The Science of Boobs

Breasts are a very important part of mammal biology. Most of us were obsessed with them when we were babies, and some of us continue to be obsessed with them to this day. While half the world might spend an inordinate amount of time staring at them, the following video breaks down the science behind these mammary glands, and why they are super important.

Video Transcript

Breasts. They provide nourishment for our babies, they are one of the few organs not fully developed at birth, and of course are a major obsession in western culture. Yet there is so much about breasts that isn’t discussed or is deemed taboob, sorry “taboo”. So, what does science say about breasts?

Forget water into wine – what about blood into milk? Proteins, sugars, and fat are pulled from a mothers blood supply to make milk, and it is this action that has made mammals so successful. Unlike birds or reptiles, whose young are dependent on parents to bring them outside food such as insects, mammals, from the word mammary, access their nutrition at a young age from the secretion of a mothers milk.

Breasts come in all shapes and sizes and though there is a positive correlation between breast size and weight, genes also play a crucial role in the size of boobs. 50% of the time one breast is larger than the other, most commonly the left boob, known as breast asymmetry. This asymmetry is normal and though scientists aren’t entirely clear why, a possible contributor is the hormonal changes that happen during puberty.

On top of this, the size of your breasts vary from week to week! Yup, the production of estrogen and progesterone throughout the menstrual cycle changes the size of your breasts.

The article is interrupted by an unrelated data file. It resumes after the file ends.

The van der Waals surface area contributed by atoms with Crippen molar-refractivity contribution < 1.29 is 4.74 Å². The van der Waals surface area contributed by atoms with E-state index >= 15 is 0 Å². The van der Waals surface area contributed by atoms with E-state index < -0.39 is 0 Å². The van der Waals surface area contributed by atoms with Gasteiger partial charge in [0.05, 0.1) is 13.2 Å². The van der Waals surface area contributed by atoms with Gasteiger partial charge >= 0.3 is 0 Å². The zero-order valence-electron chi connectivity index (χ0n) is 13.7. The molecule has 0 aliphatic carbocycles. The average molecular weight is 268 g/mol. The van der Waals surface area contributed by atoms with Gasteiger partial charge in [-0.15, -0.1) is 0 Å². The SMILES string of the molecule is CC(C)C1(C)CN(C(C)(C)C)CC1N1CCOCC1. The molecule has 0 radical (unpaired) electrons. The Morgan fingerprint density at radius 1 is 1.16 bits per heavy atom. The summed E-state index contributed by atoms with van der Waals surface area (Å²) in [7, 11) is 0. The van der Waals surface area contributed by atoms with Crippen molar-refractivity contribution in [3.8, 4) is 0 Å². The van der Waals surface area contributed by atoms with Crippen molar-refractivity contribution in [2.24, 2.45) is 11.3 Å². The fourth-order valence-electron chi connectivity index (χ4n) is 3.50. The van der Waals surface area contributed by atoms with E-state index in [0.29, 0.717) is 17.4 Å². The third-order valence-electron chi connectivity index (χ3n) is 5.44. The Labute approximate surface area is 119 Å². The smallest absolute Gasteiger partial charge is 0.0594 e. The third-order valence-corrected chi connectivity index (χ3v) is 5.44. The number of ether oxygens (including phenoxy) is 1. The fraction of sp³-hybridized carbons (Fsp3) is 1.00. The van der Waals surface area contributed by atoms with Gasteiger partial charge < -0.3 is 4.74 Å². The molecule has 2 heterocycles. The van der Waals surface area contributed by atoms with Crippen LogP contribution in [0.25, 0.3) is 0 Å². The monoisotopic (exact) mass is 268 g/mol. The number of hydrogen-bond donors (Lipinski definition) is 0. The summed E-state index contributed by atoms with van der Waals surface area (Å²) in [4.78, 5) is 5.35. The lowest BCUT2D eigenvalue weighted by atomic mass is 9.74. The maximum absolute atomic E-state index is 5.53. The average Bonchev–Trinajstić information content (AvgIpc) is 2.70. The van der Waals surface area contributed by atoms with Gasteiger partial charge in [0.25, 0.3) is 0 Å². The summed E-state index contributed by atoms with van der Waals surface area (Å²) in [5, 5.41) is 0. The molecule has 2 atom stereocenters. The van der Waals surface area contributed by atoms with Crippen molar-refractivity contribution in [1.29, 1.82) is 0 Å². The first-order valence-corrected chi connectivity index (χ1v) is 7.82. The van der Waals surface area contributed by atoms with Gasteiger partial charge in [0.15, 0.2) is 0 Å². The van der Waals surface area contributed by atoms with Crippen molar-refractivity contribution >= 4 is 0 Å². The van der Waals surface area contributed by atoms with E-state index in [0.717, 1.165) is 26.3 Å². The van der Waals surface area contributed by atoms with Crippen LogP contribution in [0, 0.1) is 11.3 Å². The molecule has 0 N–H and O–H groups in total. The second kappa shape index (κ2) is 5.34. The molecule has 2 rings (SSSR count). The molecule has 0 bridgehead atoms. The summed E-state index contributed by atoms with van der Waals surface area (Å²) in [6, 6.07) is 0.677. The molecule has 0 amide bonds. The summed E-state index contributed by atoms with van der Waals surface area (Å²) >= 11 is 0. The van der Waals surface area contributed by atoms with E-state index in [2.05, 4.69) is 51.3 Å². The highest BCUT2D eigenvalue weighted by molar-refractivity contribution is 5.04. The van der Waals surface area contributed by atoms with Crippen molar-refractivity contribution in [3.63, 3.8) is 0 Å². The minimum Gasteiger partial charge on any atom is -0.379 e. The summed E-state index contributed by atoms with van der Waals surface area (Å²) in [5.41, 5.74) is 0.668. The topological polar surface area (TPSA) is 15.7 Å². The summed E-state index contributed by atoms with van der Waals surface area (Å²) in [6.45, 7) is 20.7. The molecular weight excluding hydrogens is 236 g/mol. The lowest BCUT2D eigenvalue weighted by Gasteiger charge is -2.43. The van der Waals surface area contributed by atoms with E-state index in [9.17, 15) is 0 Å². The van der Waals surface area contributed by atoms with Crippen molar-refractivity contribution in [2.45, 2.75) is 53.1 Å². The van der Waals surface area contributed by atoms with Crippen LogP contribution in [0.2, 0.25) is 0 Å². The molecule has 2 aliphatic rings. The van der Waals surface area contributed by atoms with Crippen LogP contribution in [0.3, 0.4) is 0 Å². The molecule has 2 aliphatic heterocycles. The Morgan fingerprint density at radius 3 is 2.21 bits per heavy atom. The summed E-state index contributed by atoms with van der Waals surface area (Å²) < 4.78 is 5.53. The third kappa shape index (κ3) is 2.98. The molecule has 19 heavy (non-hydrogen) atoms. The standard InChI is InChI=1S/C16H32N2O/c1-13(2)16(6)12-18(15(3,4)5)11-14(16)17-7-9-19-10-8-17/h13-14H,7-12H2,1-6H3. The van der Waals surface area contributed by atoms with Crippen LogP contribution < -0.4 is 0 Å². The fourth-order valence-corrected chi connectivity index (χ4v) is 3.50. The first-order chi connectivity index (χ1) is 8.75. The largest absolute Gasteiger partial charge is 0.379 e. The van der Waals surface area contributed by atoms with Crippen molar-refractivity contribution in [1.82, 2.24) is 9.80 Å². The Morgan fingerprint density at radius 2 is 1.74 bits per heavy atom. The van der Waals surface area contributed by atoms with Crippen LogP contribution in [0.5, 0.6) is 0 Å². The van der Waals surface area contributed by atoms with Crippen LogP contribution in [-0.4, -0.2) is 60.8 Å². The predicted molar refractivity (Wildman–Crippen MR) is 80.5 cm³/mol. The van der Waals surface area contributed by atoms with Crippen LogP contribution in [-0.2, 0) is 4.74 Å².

Both men and women have nipples and mammary glands, but usually only women have them develop at puberty. This characteristic is uniquely human as other mammals breasts only enlarge during nursing.

The ring of pigmented skin surrounding the nipple is called the areola which is covered in little bumps called Montgomerys Gland. While lactating, the glands make oily secretions that keep the nipple lubricated and may also release compounds to make the nipple seem yummy for a baby. The nipple isn’t composed of a single orifice but has many tiny holes you cannot see with the naked eye.

After having a baby, receptors in the nipple detect when the baby begins to suckle, sending messages to the mothers brain, causing a release of oxytocin and continued production of prolactin. Oxytocin causes cells that line the mammary glands to contract and is also known as the cuddle hormone, as it enhances the bonding experience between mother and child.

The hormone prolactin is essential in making milk. This whole hormonal process can be triggered after only hearing a baby cry, even if it isn’t your baby! Babies love breasts, but so do people. Research has found that people spend more time observing large breasts with a certain hip to width ratio – potentially explaining why breast augmentation surgeries are the most prevalent form of plastic surgery, with 300,000 surgeries being performed in 2014…in America alone. However, the same research shows that people prefer breasts of all different shapes and sizes, and medium sized breasts were actually rated as statistically most attractive.

Breasts don’t only create joy for others, but also for oneself. Studies show that stimulation of nipples enhanced sexual arousal in 82% of women and 52% of men. Interestingly an fMRI scan that mapped the brains response to clitoral and vaginal self-stimulation, found that the same areas lit up when a woman stimulated her nipples.

Despite being an amazing source of both nutrition and pleasure, breasts are incredibly vulnerable. Breast cancer is the most prevalent form of cancer in North America. Cells that divide often are at a higher risk of mutations than cells that don’t divide – and because breasts change and grow over the course of our lives, these cells are frequently dividing. The hormone estrogen also stimulates breast cell division, and there are environmental chemicals found in pesticides, industrial products, and even our food that mimic estrogen and can influence cell growth, increasing the risk of breast cancer.

Research is discovering new risk factors of breast cancer such as breast density, age of first pregnancy, and genetic predisposition to breast cancer genes such as BRCA1 and BRCA2. This scientific knowledge can help increase prevention. Although they are vulnerable, they are incredible, and regardless of shapes and sizes they are an essential aspect of sustaining human life and defining us as a species.

Thank you boobs.

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